Writing Tip: Use and Utilize are Not the Same

Marsha FordStarred Page By Marsha Ford, 11th Feb 2011 | Follow this author | RSS Feed | Short URL http://nut.bz/1c4q0-bs/
Posted in Wikinut>Writing>Tips

Do you know the difference between use and utilize? Are you sure? If you don't know why this sentence is wrong, read on to find out: Feel free to utilize my computer if you need to search the internet.

Use and Utilize

“Don’t utilize utilize, use use instead.”

I can’t claim credit for the above quote, but as a self-proclaimed (and not so self) word geek, I find it pretty funny. Why? Because the over-use and misuse of utilize is one of my biggest peeves and the quote makes good fun of the distinction if you know the difference between use and utilize. For example, the following sentence is actually incorrect.

Feel free to utilize my computer if you need to search the internet.

What Does "Use" Mean?

Given that use is such a common word, we all have a pretty good understanding of what it means. Merriam-Webster includes six definitions for use, but in this case we’re interested in its first meaning: “the art or practice of employing something.” We use use everyday and rarely have to think about it. For example:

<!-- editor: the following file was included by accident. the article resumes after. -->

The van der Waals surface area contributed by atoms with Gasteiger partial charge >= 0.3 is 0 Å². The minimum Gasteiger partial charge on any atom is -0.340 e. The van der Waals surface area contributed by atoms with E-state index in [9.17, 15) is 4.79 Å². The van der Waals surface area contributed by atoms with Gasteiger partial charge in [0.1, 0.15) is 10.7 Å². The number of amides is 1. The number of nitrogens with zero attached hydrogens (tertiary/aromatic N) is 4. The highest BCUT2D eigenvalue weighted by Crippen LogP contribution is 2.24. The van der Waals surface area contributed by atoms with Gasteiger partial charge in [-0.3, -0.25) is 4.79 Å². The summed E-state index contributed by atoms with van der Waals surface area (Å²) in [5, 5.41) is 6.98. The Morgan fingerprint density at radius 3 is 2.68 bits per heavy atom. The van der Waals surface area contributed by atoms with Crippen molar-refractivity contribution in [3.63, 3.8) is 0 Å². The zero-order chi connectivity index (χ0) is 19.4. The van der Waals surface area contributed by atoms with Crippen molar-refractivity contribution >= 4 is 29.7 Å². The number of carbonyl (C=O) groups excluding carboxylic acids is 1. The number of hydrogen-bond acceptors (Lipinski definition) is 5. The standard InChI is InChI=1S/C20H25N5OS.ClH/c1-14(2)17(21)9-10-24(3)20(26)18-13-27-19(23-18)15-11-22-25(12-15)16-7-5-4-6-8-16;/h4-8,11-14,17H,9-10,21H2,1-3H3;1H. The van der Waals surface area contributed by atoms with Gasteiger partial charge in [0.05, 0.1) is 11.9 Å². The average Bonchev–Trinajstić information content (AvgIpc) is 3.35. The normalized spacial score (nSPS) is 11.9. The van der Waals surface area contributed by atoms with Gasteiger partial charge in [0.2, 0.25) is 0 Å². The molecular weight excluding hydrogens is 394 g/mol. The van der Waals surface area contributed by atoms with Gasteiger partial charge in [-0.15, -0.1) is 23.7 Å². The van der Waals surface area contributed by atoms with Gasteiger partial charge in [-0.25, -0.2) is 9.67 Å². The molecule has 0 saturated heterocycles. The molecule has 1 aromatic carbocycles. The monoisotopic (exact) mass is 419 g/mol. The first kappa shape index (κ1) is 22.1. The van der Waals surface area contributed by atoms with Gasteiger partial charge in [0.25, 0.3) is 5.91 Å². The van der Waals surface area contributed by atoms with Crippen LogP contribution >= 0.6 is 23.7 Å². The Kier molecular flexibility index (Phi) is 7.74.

• Use my car instead of taking the bus.
• May I use your computer?
• I wish he would use his time more wisely.

In none of these cases would it be correct to replace use with utilize. While the two words are close in meaning, they are not the same.

So, What Does "Utilize" Mean?

Merriam-Webster defines utilize as, “to make use of; turn to practical use or account.” So how is this different from use? In a nutshell, to utilize something is to give it a use it may not have originally had. For example:

• Yes, you can utilize the conference room for your holiday party.
• We utilize Excel for our database instead of Access.
• Our company utilizes many common tools to come up with new innovations.

How to Choose Between "Use" and "Utilize"

Basically, the choice between use and utilize depends on how the item you are referring to is normally employed. For example:

• You use a pen to write, but can utilize it as a weapon.
• You use a dining table for eating, but can utilize it as work space.
• You use a car for driving, but you and your hot date can utilize it for…

The next time you are tempted to use (misuse) utilize, take a moment to think about it. Often people use utilize as a synonym for use, or because they think it makes their writing loftier. Please, don’t. As the opening quote implies, when you use utilize when you really mean use, you’re employing utilize in a way it’s not intended for (incorrectly applying its own definition). And, if you’re ever in doubt about choosing between the two, just use use and you won’t be guilty of misuse.